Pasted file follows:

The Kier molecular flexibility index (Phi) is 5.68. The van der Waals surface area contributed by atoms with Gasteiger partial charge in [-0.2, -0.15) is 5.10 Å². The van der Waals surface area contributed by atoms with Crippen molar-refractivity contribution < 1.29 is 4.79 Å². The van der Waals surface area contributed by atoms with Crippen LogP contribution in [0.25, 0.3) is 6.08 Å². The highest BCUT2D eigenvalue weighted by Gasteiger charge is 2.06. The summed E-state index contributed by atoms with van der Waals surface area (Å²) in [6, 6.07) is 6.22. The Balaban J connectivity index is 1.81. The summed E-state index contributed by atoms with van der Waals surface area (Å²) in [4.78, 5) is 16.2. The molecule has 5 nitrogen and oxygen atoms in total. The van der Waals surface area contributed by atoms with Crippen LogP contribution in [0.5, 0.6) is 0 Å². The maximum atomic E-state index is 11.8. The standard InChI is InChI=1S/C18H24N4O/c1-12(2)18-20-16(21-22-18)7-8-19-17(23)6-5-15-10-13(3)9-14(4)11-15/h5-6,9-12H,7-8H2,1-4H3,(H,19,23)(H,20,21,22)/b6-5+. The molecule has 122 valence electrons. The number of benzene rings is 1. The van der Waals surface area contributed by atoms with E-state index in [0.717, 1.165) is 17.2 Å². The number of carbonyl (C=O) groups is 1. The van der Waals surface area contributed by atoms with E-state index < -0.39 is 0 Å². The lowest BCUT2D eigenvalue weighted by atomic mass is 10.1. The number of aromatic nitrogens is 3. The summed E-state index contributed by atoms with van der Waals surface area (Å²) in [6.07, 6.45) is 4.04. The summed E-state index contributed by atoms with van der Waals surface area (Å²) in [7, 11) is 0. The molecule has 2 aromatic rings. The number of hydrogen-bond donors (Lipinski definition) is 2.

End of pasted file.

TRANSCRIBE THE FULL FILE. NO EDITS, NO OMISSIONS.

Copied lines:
The Kier molecular flexibility index (Phi) is 5.68. The van der Waals surface area contributed by atoms with Gasteiger partial charge in [-0.2, -0.15) is 5.10 Å². The van der Waals surface area contributed by atoms with Crippen molar-refractivity contribution < 1.29 is 4.79 Å². The van der Waals surface area contributed by atoms with Crippen LogP contribution in [0.25, 0.3) is 6.08 Å². The highest BCUT2D eigenvalue weighted by Gasteiger charge is 2.06. The summed E-state index contributed by atoms with van der Waals surface area (Å²) in [6, 6.07) is 6.22. The Balaban J connectivity index is 1.81. The summed E-state index contributed by atoms with van der Waals surface area (Å²) in [4.78, 5) is 16.2. The molecule has 5 nitrogen and oxygen atoms in total. The van der Waals surface area contributed by atoms with Crippen LogP contribution in [0.5, 0.6) is 0 Å². The maximum atomic E-state index is 11.8. The standard InChI is InChI=1S/C18H24N4O/c1-12(2)18-20-16(21-22-18)7-8-19-17(23)6-5-15-10-13(3)9-14(4)11-15/h5-6,9-12H,7-8H2,1-4H3,(H,19,23)(H,20,21,22)/b6-5+. The molecule has 122 valence electrons. The number of benzene rings is 1. The van der Waals surface area contributed by atoms with E-state index in [0.717, 1.165) is 17.2 Å². The number of carbonyl (C=O) groups is 1. The van der Waals surface area contributed by atoms with E-state index < -0.39 is 0 Å². The lowest BCUT2D eigenvalue weighted by atomic mass is 10.1. The number of aromatic nitrogens is 3. The summed E-state index contributed by atoms with van der Waals surface area (Å²) in [6.07, 6.45) is 4.04. The summed E-state index contributed by atoms with van der Waals surface area (Å²) in [7, 11) is 0. The molecule has 2 aromatic rings. The number of hydrogen-bond donors (Lipinski definition) is 2.